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Monday, September 12, 2011

Next to Love

Next to Love

Ellen Feldman
Spiegel & Grau, 2011

Babe, Grace, and Millie have been best friends since grade school. Now that they are adults, they are bound together by the war and the fact that one husband and two boyfriends have enlisted. Grace has a daughter and doesn’t understand why her husband would voluntarily put his life in danger. Babe is so much in love with her fiancĂ© that she travels to his base to marry him before he ships overseas. Millie does the same, and now all three are anxiously waiting for news of their husbands while negotiating the changing social upheavals that war brings to a small town.

When the war is over, only one of the husbands returns, a changed, haunted man. The women bond together to help each other cope with their grief amid a daily life that includes racism, sexism, and hidden pain and suffering. As each woman tries to get through the days the best they can, one woman can’t get past her grief and finds herself in a marriage without passion, while another struggles to maintain normalcy despite her husband suffering from post-traumatic stress syndrome. The third woman, meanwhile, refuses to acknowledge the past and her son grows up not knowing his father, which greatly impacts his later life.

This thoughtful historical novel shows the significance and impact that World War II had on the women who stayed behind, waiting, working and wondering how their men were doing so far away from home. But even more importantly, this story shows the aftermath of war both on the men who survived and the families left behind. The friendship of the three women rings true and demonstrates the power of unconditional acceptance and full support that so many women can offer each other.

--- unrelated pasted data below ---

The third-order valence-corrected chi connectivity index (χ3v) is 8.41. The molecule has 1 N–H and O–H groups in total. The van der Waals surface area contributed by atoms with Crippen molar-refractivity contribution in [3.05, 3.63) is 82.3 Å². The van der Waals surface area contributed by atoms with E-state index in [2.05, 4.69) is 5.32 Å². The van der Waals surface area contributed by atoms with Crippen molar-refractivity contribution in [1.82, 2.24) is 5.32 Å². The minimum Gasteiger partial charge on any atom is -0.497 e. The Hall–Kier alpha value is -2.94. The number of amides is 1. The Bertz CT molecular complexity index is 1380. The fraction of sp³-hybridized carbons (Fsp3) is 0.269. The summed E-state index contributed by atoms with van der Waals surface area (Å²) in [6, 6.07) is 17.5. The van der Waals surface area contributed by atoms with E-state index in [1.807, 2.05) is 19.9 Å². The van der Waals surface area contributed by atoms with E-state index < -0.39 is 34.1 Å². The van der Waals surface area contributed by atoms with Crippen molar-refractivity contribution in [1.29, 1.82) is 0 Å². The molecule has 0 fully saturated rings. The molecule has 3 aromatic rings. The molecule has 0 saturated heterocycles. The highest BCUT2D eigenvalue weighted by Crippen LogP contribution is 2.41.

Other novels by this author:
Too Close for Comfort (1994)
Rearview Mirror (1996)
God Bless the Child (1998)
Lucy (2003)
The Boy Who Loved Anne Frank (2005)
Scottsboro (2008)

Other titles you may enjoy:

When the Emperor was Divine by Julie Otsuka (2002)
A story told from 5 different points of view, chronicles the experiences of Japanese Americans caught up in the nightmare of the World War II internment camps.

The Great Fire by Shirley Hazzard (2003)
In the aftermath of World War II, young men and women living in Europe and Asia reconstruct their lives, including a soldier who learns that material goods and success are not enough, and a woman in Japan who tends to her dying brother.

Echoes by Danielle Steel (2004)
On the shores of Lake Geneva in 1915, the Jewish beauty Beata Wittgenstein falls in love with a Catholic French officer and marries him despite the wishes of her family, but when Hitler's terror arrives, Beata has to undertake a harrowing journey of survival.

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